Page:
After a year in which Ireland’s major cinematic talking points have come in the form of Martin McDonagh’s sumptuous all-star tragicomedy The Banshees of Inisherin and local-language arthouse smash The Quiet Girlit was perhaps time for something a touch sillier to take center stage.
Apocalypse Clown — an insane comedy in which a troupe of washed-up and failed clowns chaotically traverse Ireland after the world is plunged into anarchy following a blackout — has won the top prize at the 35th annual Galway Film Fleadh on the west coast of the country. The film, the directorial scripted debut of George Kane and written by Kane alongside Demian Fox, Shane O’Brien and James Walmsley, was named best Irish film on Sunday night at an awards ceremony that took place before the festival’s closing film, the Cyndi Lauper doc Let the Canary Sing.
Apocalypse Clown had its world premiere in Galway on July 14 and will next screen at Fantasia Festival in Canada before releasing on Sept. 1 in Ireland (Wildcard Entertainment) and the UK (Vertigo Releasing).
Elsewhere, John Carlin’s drama Lie of the Land won the best Irish first feature honor, while The Grace Age – The Ballad of John Murray from writer/director Sarah Share was named best Irish documentary.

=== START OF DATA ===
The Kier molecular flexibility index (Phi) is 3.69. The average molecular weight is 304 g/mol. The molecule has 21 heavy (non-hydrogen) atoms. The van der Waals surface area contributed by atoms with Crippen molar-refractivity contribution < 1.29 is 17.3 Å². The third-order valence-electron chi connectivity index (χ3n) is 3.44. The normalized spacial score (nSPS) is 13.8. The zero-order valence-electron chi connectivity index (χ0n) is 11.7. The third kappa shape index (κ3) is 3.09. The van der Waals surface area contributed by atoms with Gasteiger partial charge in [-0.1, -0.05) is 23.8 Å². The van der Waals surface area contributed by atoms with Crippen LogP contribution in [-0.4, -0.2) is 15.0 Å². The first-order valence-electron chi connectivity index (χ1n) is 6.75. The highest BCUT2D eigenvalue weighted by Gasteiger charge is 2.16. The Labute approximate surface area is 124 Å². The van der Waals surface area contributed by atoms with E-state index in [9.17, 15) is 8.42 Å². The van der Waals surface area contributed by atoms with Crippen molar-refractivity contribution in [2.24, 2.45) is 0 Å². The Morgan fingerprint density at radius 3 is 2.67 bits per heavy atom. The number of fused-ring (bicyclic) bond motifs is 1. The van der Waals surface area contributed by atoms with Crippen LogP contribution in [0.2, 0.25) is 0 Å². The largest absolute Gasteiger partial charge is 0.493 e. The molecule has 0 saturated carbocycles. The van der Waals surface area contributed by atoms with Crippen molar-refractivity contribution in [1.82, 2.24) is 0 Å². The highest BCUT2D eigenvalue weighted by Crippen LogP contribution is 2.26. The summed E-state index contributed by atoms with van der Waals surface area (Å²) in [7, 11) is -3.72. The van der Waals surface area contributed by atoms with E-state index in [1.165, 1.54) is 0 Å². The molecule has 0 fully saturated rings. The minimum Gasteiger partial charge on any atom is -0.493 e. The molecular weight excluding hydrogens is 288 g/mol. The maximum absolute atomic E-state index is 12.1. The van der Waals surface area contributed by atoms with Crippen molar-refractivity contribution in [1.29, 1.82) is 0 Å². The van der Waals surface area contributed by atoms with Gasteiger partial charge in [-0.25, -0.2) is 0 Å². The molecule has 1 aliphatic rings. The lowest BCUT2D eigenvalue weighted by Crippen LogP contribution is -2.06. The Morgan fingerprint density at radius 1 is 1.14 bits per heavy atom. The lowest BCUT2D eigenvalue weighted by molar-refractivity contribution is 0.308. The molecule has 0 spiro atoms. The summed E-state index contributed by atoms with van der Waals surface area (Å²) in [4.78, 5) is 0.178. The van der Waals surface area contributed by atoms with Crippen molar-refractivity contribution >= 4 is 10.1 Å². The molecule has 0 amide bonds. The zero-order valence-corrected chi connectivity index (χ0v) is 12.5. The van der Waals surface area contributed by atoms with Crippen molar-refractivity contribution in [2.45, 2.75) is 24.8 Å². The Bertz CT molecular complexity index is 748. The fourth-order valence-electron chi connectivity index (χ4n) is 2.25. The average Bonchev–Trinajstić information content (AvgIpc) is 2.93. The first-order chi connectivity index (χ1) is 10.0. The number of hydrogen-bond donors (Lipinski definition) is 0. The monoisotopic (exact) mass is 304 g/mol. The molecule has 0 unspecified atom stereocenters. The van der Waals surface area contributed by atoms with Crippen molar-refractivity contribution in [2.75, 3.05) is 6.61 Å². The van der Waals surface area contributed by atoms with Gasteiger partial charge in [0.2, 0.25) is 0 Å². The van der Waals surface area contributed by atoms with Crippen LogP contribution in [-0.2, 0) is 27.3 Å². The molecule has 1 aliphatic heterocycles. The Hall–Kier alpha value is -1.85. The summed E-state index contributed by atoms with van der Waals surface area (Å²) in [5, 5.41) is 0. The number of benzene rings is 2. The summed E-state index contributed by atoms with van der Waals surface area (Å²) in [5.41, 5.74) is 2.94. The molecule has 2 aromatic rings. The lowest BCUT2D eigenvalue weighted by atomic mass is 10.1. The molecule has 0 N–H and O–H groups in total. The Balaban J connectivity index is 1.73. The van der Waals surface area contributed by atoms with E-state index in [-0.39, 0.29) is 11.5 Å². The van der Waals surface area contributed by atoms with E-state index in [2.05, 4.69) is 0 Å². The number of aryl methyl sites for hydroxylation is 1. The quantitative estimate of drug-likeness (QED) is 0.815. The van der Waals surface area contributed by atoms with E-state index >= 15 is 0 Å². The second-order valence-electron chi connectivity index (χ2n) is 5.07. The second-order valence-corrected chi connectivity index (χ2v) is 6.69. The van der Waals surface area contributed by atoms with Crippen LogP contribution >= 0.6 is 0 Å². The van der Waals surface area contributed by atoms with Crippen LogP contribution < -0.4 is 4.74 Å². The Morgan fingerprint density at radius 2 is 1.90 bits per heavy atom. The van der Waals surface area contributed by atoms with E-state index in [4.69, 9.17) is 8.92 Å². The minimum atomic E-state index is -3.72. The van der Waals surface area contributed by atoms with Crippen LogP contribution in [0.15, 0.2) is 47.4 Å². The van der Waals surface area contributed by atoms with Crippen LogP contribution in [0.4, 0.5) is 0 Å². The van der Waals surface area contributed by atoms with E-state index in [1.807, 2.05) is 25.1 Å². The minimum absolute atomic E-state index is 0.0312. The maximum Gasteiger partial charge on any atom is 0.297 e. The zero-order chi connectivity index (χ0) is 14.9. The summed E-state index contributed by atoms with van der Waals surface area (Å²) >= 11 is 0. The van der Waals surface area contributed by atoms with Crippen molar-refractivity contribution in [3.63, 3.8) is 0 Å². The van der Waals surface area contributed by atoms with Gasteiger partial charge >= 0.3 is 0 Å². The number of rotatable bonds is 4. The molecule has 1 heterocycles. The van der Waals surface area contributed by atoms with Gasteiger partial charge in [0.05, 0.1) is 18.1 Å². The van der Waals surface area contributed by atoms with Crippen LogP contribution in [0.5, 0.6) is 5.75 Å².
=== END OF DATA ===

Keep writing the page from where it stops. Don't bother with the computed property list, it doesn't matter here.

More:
Meanwhile, Galway’s industry arm, the Film Fair, boasted its biggest year ever, with an expanded program of events at the Galmont Hotel. For its 27th edition, the event — seen as a transatlantic bridge between Europe and the US — included sessions on virtual reality and pitching for video games professionals for the first time.
The Fair’s key business-focused Marketplace saw around 700 pre-scheduled speed dating-style meetings take place between filmmakers with either completed films or projects in development and financiers, distributors, sales agents, broadcasters, funds and producers from around the world. Attendees included the likes of Neon, BBC Film, Film4, StudioCanal, the BFI, Bankside, Altitude, HanWay, DogWoof, Magnolia Pictures, Protagonist, WestEnd and XYZ.
The Film Fleadh found itself briefly in the eye of the SAG-AFTRA strike storm last week after it became the first festival to be impacted by the industrial action. With the strike called on the evening of July 13 local time, Matthew Modine, who had flown into the city for the world premiere of his film The Martini Shot — taking place after the crucial SAG-AFTRA vote and press conference — canceled a Q&A following the film, telling The News84Media he would be attending the screening, but simply “as a tourist going to watch a movie.”
The actor, who ran against SAG-AFTRA president Fran Drescher in the 2021 union leadership election in 2021, also posed with a banner expressing “solidarity” with the strike, and issued a lengthy statement — written while in Galway — in which he urged artists , filmmaker and industry professionals to “stand united” to create a “more just and inclusive landscape for generations to come.”
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